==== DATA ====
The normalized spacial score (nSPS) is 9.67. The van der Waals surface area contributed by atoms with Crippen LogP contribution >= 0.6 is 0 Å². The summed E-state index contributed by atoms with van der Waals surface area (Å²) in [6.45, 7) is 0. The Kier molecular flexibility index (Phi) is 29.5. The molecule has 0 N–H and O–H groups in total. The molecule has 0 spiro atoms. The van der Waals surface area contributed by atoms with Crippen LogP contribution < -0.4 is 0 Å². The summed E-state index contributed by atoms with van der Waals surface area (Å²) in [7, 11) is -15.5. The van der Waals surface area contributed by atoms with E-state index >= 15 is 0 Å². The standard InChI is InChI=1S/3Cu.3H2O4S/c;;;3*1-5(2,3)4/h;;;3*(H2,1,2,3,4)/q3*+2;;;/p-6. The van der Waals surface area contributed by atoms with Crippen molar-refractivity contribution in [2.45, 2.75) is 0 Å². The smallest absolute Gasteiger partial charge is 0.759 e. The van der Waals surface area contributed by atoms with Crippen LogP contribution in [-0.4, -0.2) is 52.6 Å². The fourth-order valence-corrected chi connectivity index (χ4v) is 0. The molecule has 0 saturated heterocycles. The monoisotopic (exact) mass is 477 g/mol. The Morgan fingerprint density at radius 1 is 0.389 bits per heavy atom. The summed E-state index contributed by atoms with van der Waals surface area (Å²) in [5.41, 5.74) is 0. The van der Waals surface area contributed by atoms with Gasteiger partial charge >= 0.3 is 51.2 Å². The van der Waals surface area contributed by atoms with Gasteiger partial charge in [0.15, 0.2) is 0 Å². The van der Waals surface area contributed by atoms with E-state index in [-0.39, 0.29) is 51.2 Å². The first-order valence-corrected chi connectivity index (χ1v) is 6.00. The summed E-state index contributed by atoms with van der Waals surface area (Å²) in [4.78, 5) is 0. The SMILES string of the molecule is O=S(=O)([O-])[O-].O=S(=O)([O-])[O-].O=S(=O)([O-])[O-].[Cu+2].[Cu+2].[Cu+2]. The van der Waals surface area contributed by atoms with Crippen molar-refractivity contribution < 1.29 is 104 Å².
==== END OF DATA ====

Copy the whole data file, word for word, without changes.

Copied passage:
The normalized spacial score (nSPS) is 9.67. The van der Waals surface area contributed by atoms with Crippen LogP contribution >= 0.6 is 0 Å². The summed E-state index contributed by atoms with van der Waals surface area (Å²) in [6.45, 7) is 0. The Kier molecular flexibility index (Phi) is 29.5. The molecule has 0 N–H and O–H groups in total. The molecule has 0 spiro atoms. The van der Waals surface area contributed by atoms with Crippen LogP contribution < -0.4 is 0 Å². The summed E-state index contributed by atoms with van der Waals surface area (Å²) in [7, 11) is -15.5. The van der Waals surface area contributed by atoms with E-state index >= 15 is 0 Å². The standard InChI is InChI=1S/3Cu.3H2O4S/c;;;3*1-5(2,3)4/h;;;3*(H2,1,2,3,4)/q3*+2;;;/p-6. The van der Waals surface area contributed by atoms with Crippen molar-refractivity contribution in [2.45, 2.75) is 0 Å². The smallest absolute Gasteiger partial charge is 0.759 e. The van der Waals surface area contributed by atoms with Crippen LogP contribution in [-0.4, -0.2) is 52.6 Å². The fourth-order valence-corrected chi connectivity index (χ4v) is 0. The molecule has 0 saturated heterocycles. The monoisotopic (exact) mass is 477 g/mol. The Morgan fingerprint density at radius 1 is 0.389 bits per heavy atom. The summed E-state index contributed by atoms with van der Waals surface area (Å²) in [5.41, 5.74) is 0. The van der Waals surface area contributed by atoms with Gasteiger partial charge >= 0.3 is 51.2 Å². The van der Waals surface area contributed by atoms with Gasteiger partial charge in [0.15, 0.2) is 0 Å². The van der Waals surface area contributed by atoms with E-state index in [-0.39, 0.29) is 51.2 Å². The first-order valence-corrected chi connectivity index (χ1v) is 6.00. The summed E-state index contributed by atoms with van der Waals surface area (Å²) in [4.78, 5) is 0. The SMILES string of the molecule is O=S(=O)([O-])[O-].O=S(=O)([O-])[O-].O=S(=O)([O-])[O-].[Cu+2].[Cu+2].[Cu+2]. The van der Waals surface area contributed by atoms with Crippen molar-refractivity contribution < 1.29 is 104 Å².